Barbados is getting help from two water-rich CARICOM nations to boost its water supply which is currently under severe pressure due to inordinate demand for the volcanic ash clean-up that comes at the height of the dry season, the Prime Minister told the nation Wednesday night.
Speaking on a number of issues including the chronic shortage of water to residents of northern Barbados, she disclosed that a shipment of bottled water arrived here this week from Guyana and that arrangements are in the pipeline to buy water from Dominica until a project to pump water from St Philip to central and eastern Barbados is ready.
Mottley announced: “Our brothers and sisters in Guyana have sent up… and I believe it came in today or yesterday and will be dispatched this weekend to households. In addition to that, we are in the middle of concluding arrangements with the government of Dominica for the purchase of water on a weekly basis…two to two-and-a-half million gallons a week until such time as we can complete the reservoir and the pump station with Vineyard and Castle Grant being serviced with the appropriate water coming through Golden Ridge from the Vineyard point.”
Water would be taken from Groves, St George, where a well can supply another two million gallons, she added.
“But until such time as I said that work finishes, which we expect in the near future, and certainly within the next three months that that will be completed, then we can hopefully discontinue these kinds of temporary and transient means of providing water to the people of St Joseph and to the people of surrounding areas… in Boscobelle, they have also had some issues,” Mottley said.
The PM noted that the Hope Desalination Plant in St Lucy coming back online should ease the water supply difficulties as the volume of water would increase.
“We are also hoping to have a temporary solution to supplement in St Lucy what we are doing in the north of the island,” she added.
The Prime Minister appealed to Barbadians, particularly those who are being most impacted by the water problems to have patience with the Government, explaining that this is not an easy exercise.
Mottley declared that just as her Government has delivered on promises to solve the sewage problem on the south coast and shortages of garbage collection trucks and Transport Board buses, it will also come through for water.
She revealed that on Monday, she held a six-hour meeting with the Barbados Water Authority (BWA), the trade unions and all the major private sector stakeholders involved in the allied aspects of water, its supply and storage.
The Prime Minister said a number of measures had been settled upon, but declined to give details. She would only say her administration is “dealing with the water issue”.
“But with the best will in the world with a [twinkling] of my nose, will not give me the powers of Elizabeth in order to be able to command that trenches are immediately dug from Vineyard to Mount Pleasant and through to Golden Ridge and through to Castle Grant to be able to ensure that either new mains or existing mains are replaced in order to guarantee supply to Castle Grant,” declared the Prime Minister.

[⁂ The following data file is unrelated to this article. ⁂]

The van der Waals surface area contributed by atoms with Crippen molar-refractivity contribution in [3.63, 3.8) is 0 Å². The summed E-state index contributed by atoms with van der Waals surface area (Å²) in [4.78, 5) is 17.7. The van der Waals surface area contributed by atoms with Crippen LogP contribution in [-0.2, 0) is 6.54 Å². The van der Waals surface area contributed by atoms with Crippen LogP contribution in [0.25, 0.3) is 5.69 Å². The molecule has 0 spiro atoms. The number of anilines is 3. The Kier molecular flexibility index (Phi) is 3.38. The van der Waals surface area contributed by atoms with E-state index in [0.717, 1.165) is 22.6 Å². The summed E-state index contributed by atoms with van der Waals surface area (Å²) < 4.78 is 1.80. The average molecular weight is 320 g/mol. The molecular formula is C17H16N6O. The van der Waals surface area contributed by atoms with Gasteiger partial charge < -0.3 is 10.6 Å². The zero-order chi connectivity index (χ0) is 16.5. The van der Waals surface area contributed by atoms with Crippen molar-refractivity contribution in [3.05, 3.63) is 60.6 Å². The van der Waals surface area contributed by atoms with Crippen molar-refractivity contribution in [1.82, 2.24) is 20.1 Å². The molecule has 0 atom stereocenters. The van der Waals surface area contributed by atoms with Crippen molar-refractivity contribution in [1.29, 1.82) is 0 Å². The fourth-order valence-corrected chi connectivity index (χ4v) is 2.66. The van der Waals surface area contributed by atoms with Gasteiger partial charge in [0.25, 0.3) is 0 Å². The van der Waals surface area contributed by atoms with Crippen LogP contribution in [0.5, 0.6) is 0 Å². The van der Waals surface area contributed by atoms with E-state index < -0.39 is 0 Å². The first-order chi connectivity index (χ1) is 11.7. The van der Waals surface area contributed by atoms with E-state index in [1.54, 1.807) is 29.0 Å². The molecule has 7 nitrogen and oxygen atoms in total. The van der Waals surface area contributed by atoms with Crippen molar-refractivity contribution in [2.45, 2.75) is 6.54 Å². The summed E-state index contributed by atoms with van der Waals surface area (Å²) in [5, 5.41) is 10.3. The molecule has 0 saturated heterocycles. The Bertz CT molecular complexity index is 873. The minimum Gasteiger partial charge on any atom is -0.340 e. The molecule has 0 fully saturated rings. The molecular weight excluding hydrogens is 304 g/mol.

“With the best will in the world, we are waiting now to start mains that have to go from St Stephens Hill to Lodge Hill, which will allow ultimately for water to go into the mains to go to Shop Hill, such that the people of Bagatelle and Kew Land and other areas will get water. Of course, Castle Grant supplies the majority of St Joseph and a few other surrounding parishes.”
She said decisions have been made regarding the temporary desalination plant and the renegotiations of the contractual terms for the permanent plant as well. The Prime Minister promised to report back to the country once those talks are concluded.
“Might I say, we have insisted that the Water Authority increase the level of delivery of water and ensure that the tanks that are there are all appropriately serviced and that more tanks are put into the field, so that those communities that have been without can be immediately serviced recognizing that the permanent solutions are in the near future ahead of us,” Mottley told Barbadians.
She also said the Government had asked the water authority to increase the fleet of tankers it had already bought to better address water delivery, bearing in mind the low reservoir levels and volcano ashfall.
Mottley added: “We have also asked [BWA] to recognize that they have to have better communication with communities with respect to what is being provided, when and how. My office has been pressed into service with being able to help with that matter. I continue to get daily reports recognising that the first set of trucks would probably not get here until the end of May.
“We are also trying to come up with a clear framework for the use of non-potable water, recognising that many of the activities and certainly in the cleaning up of the roads and in the cleaning up of public spaces, the Government has been utilizing non-potable water for the most times…that is the instructions given to the Ministry of Public Works and the Ministry of Housing as they undertake the cleaning up…and I would imagine obviously in the school system as well.”